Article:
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Dating A Christian?


MultifariousBirdLady
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Has anybody dated a Christian after leaving the faith? How did it go?

 

I am seeing somebody who is a monotheist but unsure about many other points of doctrine, despite having a background in conservative Christianity. If we talk about religion (which I enjoy!), every once in a while he'll say something that I find myself wanting to react defensively or aggressively to. These tend to be phrases or arguments that were used in a fundamentalist Christian group I was involved with way back when. I believe that he does not intend to cause this reaction in me and he was understanding when I mentioned that my previous Christian experience was very painful.

 

It seems like these incidents could be opportunities for me to work on de-sensitizing some of my triggers. My fear is that at some point he may express an idea that I would feel compelled to attack, and I would not want to do that to him.

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Well, I was already married before deconverting. I do believe, though, that if I had been single when I deconverted, I probably would have had difficulty with the idea of dating a christian. Here in America, though, it could be difficult to find a mate who's not a believer on some level, since it's so ingrained in our minds that even many of those who aren't religious have some belief in and respect for christianity.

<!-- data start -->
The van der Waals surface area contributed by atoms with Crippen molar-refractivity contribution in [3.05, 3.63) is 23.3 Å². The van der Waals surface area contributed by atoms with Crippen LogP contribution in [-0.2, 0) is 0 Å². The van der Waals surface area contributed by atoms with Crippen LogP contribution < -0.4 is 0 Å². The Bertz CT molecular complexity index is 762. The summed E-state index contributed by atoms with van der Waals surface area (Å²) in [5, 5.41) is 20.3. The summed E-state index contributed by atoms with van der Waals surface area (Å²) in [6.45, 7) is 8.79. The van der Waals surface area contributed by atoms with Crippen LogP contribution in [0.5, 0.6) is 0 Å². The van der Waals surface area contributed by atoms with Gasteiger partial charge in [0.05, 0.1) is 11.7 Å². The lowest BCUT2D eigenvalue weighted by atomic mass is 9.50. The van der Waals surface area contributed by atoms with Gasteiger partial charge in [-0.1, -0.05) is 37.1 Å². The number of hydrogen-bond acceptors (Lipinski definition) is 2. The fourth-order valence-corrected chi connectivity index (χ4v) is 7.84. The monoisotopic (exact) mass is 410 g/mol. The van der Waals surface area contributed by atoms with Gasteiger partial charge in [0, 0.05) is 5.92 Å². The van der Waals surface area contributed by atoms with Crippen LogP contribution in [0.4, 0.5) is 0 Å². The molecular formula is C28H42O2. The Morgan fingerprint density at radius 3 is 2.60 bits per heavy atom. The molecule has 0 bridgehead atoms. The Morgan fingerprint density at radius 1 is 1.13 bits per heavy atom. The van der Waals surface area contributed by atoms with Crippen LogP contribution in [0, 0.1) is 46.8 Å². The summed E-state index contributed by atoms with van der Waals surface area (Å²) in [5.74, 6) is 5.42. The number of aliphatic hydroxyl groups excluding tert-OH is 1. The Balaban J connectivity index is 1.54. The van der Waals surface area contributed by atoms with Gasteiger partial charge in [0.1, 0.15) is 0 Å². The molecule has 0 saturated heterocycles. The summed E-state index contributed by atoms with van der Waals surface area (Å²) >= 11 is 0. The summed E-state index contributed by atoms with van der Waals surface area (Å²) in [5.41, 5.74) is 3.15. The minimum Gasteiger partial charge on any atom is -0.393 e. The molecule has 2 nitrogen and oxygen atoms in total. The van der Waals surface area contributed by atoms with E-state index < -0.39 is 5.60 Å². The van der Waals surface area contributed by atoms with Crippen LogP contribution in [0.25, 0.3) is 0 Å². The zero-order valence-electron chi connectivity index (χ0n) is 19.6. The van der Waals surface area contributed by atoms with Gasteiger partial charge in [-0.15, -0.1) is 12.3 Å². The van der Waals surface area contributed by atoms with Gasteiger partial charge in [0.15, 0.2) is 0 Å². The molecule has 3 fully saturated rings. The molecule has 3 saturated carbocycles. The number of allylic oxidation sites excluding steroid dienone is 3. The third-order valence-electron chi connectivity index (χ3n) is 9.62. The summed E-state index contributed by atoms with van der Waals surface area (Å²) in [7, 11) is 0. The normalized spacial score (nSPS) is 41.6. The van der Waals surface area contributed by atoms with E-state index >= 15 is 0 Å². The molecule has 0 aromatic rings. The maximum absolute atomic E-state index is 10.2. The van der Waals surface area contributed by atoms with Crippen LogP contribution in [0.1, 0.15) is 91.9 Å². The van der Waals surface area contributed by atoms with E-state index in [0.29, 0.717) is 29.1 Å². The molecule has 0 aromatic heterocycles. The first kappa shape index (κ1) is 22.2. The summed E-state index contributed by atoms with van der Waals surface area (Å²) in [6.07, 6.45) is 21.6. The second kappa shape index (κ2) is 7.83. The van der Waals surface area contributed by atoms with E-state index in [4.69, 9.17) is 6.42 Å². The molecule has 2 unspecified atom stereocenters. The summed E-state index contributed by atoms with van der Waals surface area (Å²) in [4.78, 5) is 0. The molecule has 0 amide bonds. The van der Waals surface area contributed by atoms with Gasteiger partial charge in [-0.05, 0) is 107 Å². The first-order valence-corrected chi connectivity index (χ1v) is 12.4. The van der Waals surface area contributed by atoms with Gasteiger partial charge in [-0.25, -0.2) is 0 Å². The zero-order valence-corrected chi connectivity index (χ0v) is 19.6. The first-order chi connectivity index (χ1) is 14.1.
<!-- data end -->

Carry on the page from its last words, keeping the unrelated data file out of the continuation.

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I came within weeks of marrying a wonderful Filipina lady a decade ago. What eventually doomed us was her strict Catholic beliefs, and her unending attempts to convert me. We started with a "don't ask, don't tell" sort of philosophy buy she couldn't let it rest.

My current better half is xian (so she says) but we rarely mention religion (or lack thereof).

Hope it works out for you. Relationships are tricky ;under the best of circumstances.

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I'm like you, both in enjoying theological discussion and in having strong negative reactions to some (many) doctrines. I'd say, take it a day at a time, watch yourself carefully, and perhaps mentally prepare some kind of verbal disclaimer for times when things get too personal. For instance:

 

"Look, I'm sorry if my reaction felt like it was aimed at you personally. It wasn't. It's just that in my own background, (Et cetera.)."

 

Another angle I'd recommend would be, when running across some damnable doctrinal belief, to keep the focus on yourself, your own journey, the effect on you of having already, as a Christian tried to put that doctrine into action and how it left you in an immoral position, bothered your conscience, and so forth.